Engineers develop Next-gen Clean Engine Technology


In a recent development, engineers at the Southwest Research Institute have developed the next-generation of clean diesel engine technology. This is to reduce emissions of hazardous nitrogen oxides and carbon dioxide while reducing fuel consumption.

Engineers at Southwest Research Institute worked with regulatory agencies as well as vehicle manufacturers and suppliers. This is to combine engine modifications with integrated after treatment technology and control strategies to reach near-zero emissions levels. Engineers at Southwest Research Institute developed the technology for California Air Resources Board – a state agency charged with combatting air pollution.

“The continued efforts of a multi-disciplinary team has led to the development of one of the most fuel-efficient, low- emission diesel engines in the world,” stated engineer at Southwest Research Institute who is a member of the low nitrogen oxides team.

Technology to aid address Effects of Nitrogen Oxides

Meanwhile, the technology developed to address California’s pollution challenges, the technology could serve to be solution for communities struggling with effects of nitrogen oxides.

The Environmental Protection Agency states nitrogen oxides are harmful to the environment and human health. In 2024, the State of California plans to put in place tighter emission standards and will require that heavy-duty engines generate less pollutants.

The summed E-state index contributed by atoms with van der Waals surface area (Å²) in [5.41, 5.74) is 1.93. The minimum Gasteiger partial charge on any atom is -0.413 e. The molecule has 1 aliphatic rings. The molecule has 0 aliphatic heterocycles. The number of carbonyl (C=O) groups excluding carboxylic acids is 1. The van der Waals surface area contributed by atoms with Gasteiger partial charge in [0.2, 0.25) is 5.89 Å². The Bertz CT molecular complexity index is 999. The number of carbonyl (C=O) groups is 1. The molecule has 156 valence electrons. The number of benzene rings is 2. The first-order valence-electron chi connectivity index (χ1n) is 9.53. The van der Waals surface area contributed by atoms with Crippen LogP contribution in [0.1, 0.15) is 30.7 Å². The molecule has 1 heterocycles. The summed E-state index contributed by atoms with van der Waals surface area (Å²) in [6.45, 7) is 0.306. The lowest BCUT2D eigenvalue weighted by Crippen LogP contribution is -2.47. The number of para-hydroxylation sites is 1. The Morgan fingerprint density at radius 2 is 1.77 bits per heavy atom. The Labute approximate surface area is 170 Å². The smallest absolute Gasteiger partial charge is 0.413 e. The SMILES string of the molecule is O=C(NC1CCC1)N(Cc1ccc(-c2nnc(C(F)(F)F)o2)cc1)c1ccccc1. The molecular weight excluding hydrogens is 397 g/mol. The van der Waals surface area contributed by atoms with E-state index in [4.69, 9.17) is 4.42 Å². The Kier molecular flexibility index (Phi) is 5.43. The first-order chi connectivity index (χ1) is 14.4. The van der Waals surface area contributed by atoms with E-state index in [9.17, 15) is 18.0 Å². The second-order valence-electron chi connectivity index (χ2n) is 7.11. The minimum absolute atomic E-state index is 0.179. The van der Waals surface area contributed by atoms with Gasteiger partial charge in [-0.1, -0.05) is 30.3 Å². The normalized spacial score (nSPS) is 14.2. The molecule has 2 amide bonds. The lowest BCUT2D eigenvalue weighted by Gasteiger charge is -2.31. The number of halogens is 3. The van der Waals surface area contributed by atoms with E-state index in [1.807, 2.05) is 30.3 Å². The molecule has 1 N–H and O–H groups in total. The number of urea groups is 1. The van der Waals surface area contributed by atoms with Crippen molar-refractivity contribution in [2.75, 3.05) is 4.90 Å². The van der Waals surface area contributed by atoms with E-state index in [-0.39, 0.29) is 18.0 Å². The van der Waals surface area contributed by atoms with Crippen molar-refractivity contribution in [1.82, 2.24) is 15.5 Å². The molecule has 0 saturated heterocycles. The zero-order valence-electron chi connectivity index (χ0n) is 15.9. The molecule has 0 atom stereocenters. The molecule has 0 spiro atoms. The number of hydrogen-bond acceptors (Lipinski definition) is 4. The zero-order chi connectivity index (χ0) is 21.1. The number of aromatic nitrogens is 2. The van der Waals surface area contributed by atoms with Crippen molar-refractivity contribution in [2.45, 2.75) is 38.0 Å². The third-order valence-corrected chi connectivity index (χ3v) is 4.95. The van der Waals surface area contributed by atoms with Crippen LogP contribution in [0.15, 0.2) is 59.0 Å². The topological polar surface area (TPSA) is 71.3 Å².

The research team at Southwest Research Institute adopted a systems approach to address the problem. For this, the team satisfied California Air Resources Board’s stringent to reduce nitrogen oxides by 90 percent. And lower carbon dioxide emissions at the same time.

“The low nitrogen oxides technology developed by researchers at Southwest Research Institute is a significant step forward in improving heavy-duty engines and lower greenhouse gas emissions,” said vehicle program specialist at California Air Resources Board. Such solutions to simultaneously address nitrogen oxides and greenhouse gas emissions are key to develop sustainable heavy-duty transportation and meet public health obligations.

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